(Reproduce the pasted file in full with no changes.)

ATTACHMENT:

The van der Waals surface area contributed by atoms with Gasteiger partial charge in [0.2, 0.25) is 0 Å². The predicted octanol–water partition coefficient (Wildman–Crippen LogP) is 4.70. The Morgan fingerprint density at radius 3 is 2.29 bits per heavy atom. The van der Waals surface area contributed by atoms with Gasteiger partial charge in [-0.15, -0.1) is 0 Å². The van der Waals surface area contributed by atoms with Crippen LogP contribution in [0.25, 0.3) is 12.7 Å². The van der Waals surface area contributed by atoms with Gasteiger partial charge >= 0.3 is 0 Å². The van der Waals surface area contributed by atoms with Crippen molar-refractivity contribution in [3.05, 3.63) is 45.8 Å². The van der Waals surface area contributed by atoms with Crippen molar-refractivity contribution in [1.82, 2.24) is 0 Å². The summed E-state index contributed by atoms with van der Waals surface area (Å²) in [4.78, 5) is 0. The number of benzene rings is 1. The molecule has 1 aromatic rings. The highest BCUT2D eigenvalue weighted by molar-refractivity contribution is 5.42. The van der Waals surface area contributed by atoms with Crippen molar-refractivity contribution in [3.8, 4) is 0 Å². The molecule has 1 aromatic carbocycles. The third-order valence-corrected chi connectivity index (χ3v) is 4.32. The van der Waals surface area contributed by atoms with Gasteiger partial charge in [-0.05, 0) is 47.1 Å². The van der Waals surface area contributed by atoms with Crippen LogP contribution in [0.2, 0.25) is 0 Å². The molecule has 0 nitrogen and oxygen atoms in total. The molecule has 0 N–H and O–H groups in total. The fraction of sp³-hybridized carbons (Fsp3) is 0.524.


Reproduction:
The van der Waals surface area contributed by atoms with Gasteiger partial charge in [0.2, 0.25) is 0 Å². The predicted octanol–water partition coefficient (Wildman–Crippen LogP) is 4.70. The Morgan fingerprint density at radius 3 is 2.29 bits per heavy atom. The van der Waals surface area contributed by atoms with Gasteiger partial charge in [-0.15, -0.1) is 0 Å². The van der Waals surface area contributed by atoms with Crippen LogP contribution in [0.25, 0.3) is 12.7 Å². The van der Waals surface area contributed by atoms with Gasteiger partial charge >= 0.3 is 0 Å². The van der Waals surface area contributed by atoms with Crippen molar-refractivity contribution in [3.05, 3.63) is 45.8 Å². The van der Waals surface area contributed by atoms with Crippen molar-refractivity contribution in [1.82, 2.24) is 0 Å². The summed E-state index contributed by atoms with van der Waals surface area (Å²) in [4.78, 5) is 0. The number of benzene rings is 1. The molecule has 1 aromatic rings. The highest BCUT2D eigenvalue weighted by molar-refractivity contribution is 5.42. The van der Waals surface area contributed by atoms with Crippen molar-refractivity contribution in [3.8, 4) is 0 Å². The molecule has 1 aromatic carbocycles. The third-order valence-corrected chi connectivity index (χ3v) is 4.32. The van der Waals surface area contributed by atoms with Gasteiger partial charge in [-0.05, 0) is 47.1 Å². The van der Waals surface area contributed by atoms with Crippen LogP contribution in [0.2, 0.25) is 0 Å². The molecule has 0 nitrogen and oxygen atoms in total. The molecule has 0 N–H and O–H groups in total. The fraction of sp³-hybridized carbons (Fsp3) is 0.524.